Over the next 2 months, two spoken language recognition marathon matches will launch on the Topcoder Platform. The first will be a ‘Mini Marathon Match,’ launching on June 12th, and the second will be a full ‘Marathon Match’ (specific dates to come soon). $20,000 in prizes is at stake, so may the best members win! In this blog, we are encouraging members to read the information below to help prepare for these matches.
Audio data from various sources such as telephone conversations, recordings of meetings, and newscasts is increasing daily in our digital world. One can extract and mine various features from audio signals and use those features for various purposes. In this series of challenges we are looking to recognize languages from a known mix using 10s of audio data for the language.
Phonemes are the smallest unit of speech in a language, for example the long “a” sound, that form speech. Phonemes comprise all words are sets of phonemes. Phoneme based approaches analyze and identify sounds in a piece of audio content to create a phonetic based index and then use a phoneme based dictionary for analysis.
According to H. Li et al. (2013), “mel-frequency cepstral coefficients (MFCCs) are effective in most speech recognition tasks because they exploit auditory principles, whereby the mel-scale filter bank is a rough approximation to human auditory system’s response.”
We have worked with MFCCs in a small language recognition task. In it, we divided the speech into 25 millisecond frames, each overlapping by 10 milliseconds, and multiplied each frame by the Hamming window in order to smooth discontinuities in the signal. From each of these frames, we extracted the MFCCs.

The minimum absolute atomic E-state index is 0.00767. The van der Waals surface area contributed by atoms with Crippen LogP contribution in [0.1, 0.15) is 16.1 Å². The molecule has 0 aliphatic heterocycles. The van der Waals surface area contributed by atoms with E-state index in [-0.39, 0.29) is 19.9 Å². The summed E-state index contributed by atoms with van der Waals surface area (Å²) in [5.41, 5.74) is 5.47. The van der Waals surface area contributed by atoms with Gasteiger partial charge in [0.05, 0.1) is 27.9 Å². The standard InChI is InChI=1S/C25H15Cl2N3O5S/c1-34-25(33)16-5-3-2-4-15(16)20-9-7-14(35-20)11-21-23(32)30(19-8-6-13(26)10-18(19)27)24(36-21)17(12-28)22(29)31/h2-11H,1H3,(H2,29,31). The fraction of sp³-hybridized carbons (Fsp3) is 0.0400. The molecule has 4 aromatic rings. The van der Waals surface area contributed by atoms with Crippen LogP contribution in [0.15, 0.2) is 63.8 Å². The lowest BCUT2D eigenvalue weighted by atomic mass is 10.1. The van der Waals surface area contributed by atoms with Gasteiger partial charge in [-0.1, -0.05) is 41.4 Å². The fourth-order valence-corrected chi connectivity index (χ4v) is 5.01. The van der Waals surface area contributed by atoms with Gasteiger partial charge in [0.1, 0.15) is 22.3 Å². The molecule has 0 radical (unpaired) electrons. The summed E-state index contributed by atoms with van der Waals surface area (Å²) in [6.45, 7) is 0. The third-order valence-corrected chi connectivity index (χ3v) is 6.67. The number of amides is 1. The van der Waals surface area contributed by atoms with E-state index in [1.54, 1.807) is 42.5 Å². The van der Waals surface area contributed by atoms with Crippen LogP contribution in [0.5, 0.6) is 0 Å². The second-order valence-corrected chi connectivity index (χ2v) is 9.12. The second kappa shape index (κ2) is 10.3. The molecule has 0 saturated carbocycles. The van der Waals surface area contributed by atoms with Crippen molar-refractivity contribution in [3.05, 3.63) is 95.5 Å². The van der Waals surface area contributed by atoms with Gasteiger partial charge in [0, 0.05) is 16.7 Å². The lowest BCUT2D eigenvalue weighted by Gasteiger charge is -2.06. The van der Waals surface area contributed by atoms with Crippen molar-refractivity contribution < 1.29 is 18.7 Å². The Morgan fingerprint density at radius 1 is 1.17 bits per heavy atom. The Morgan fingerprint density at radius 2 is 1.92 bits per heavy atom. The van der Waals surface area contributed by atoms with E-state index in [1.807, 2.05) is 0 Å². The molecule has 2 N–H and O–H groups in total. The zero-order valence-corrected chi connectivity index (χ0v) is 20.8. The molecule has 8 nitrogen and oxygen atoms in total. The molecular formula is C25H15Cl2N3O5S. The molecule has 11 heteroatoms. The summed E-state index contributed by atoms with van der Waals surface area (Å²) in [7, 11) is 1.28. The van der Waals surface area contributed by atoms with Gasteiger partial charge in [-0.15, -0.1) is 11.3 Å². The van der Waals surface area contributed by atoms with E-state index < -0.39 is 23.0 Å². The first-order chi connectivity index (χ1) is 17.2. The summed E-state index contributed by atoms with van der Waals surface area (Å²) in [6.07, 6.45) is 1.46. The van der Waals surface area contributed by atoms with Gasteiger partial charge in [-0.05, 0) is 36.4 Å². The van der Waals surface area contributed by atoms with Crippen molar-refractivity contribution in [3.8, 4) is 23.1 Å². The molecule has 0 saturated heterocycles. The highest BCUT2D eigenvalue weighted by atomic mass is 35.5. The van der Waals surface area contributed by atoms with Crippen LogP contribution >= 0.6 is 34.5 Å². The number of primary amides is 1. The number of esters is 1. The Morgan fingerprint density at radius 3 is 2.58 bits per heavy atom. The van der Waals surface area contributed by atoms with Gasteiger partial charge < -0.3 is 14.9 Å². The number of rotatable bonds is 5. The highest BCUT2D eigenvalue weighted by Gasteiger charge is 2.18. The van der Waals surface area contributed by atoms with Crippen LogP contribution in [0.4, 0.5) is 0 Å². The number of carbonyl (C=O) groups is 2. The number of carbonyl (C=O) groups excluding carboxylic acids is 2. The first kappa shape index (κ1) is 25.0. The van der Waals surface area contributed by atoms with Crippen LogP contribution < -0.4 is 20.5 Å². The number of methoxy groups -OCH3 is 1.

First, we compiled an initial class of features by comparing the short-time spectra after compressing them in a manner that re-bins and rescales the spectrogram to better mimic how humans perceive sound. The mel-scale is one such scale. Integrating the power spectrum against a bank of filters generates these features. Taking the inverse Fourier transform after this mapping picks out harmonics of voiced signals and generates the MFCCs. The co-varying harmonics clearly are a unique feature of the spectra. In taking the Fourier transform of the power spectra in this fashion, one hopes that the fundamental frequency of voice box-or sound source might be identified and used as a feature. However, this technique clearly cannot capture all harmonics, as only those that are equally spaced in the mel-scale will be detected, and most sound sources only follow that pattern approximately. A key relationship follows.
Mel(f)=1127(ln(1+f/700)) (Jurafsky 2009)
Besides the cepstral coefficients, we also investigated using delta features. Delta features are the first and second time derivatives of the cepstral coefficients, capturing the change of the cepstral features over time, which we hypothesized would be useful in classifying language, since the pace of speech is an important factor in human language recognition. We can calculate these features as the central finite difference approximation of these derivatives
Extracting MFCCs in Python,Using Scikit and Bob
Here is an example of how to extract MCFFs in Python.